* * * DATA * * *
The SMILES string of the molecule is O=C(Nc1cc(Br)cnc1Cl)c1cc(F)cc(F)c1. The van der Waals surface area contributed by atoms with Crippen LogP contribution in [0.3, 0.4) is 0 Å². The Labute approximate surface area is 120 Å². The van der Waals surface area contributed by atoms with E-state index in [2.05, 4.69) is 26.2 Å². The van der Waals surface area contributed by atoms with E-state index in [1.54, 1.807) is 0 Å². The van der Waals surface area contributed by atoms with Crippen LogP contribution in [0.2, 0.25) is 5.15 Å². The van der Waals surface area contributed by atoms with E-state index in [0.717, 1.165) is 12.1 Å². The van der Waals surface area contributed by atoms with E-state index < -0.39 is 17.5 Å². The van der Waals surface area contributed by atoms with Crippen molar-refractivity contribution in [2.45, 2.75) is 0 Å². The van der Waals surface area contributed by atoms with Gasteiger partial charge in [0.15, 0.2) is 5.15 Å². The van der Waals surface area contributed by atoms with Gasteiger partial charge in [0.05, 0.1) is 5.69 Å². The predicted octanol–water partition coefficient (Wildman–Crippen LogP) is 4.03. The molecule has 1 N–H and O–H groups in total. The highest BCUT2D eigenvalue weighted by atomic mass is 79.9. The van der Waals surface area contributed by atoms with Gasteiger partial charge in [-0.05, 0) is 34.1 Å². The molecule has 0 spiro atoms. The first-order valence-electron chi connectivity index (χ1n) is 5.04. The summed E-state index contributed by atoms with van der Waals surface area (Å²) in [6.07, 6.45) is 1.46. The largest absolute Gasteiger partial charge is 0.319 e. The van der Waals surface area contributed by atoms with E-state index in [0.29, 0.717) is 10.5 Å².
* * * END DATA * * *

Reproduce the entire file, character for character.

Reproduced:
The SMILES string of the molecule is O=C(Nc1cc(Br)cnc1Cl)c1cc(F)cc(F)c1. The van der Waals surface area contributed by atoms with Crippen LogP contribution in [0.3, 0.4) is 0 Å². The Labute approximate surface area is 120 Å². The van der Waals surface area contributed by atoms with E-state index in [2.05, 4.69) is 26.2 Å². The van der Waals surface area contributed by atoms with E-state index in [1.54, 1.807) is 0 Å². The van der Waals surface area contributed by atoms with Crippen LogP contribution in [0.2, 0.25) is 5.15 Å². The van der Waals surface area contributed by atoms with E-state index in [0.717, 1.165) is 12.1 Å². The van der Waals surface area contributed by atoms with E-state index < -0.39 is 17.5 Å². The van der Waals surface area contributed by atoms with Crippen molar-refractivity contribution in [2.45, 2.75) is 0 Å². The van der Waals surface area contributed by atoms with Gasteiger partial charge in [0.15, 0.2) is 5.15 Å². The van der Waals surface area contributed by atoms with Gasteiger partial charge in [0.05, 0.1) is 5.69 Å². The predicted octanol–water partition coefficient (Wildman–Crippen LogP) is 4.03. The molecule has 1 N–H and O–H groups in total. The highest BCUT2D eigenvalue weighted by atomic mass is 79.9. The van der Waals surface area contributed by atoms with Gasteiger partial charge in [-0.05, 0) is 34.1 Å². The molecule has 0 spiro atoms. The first-order valence-electron chi connectivity index (χ1n) is 5.04. The summed E-state index contributed by atoms with van der Waals surface area (Å²) in [6.07, 6.45) is 1.46. The largest absolute Gasteiger partial charge is 0.319 e. The van der Waals surface area contributed by atoms with E-state index in [0.29, 0.717) is 10.5 Å².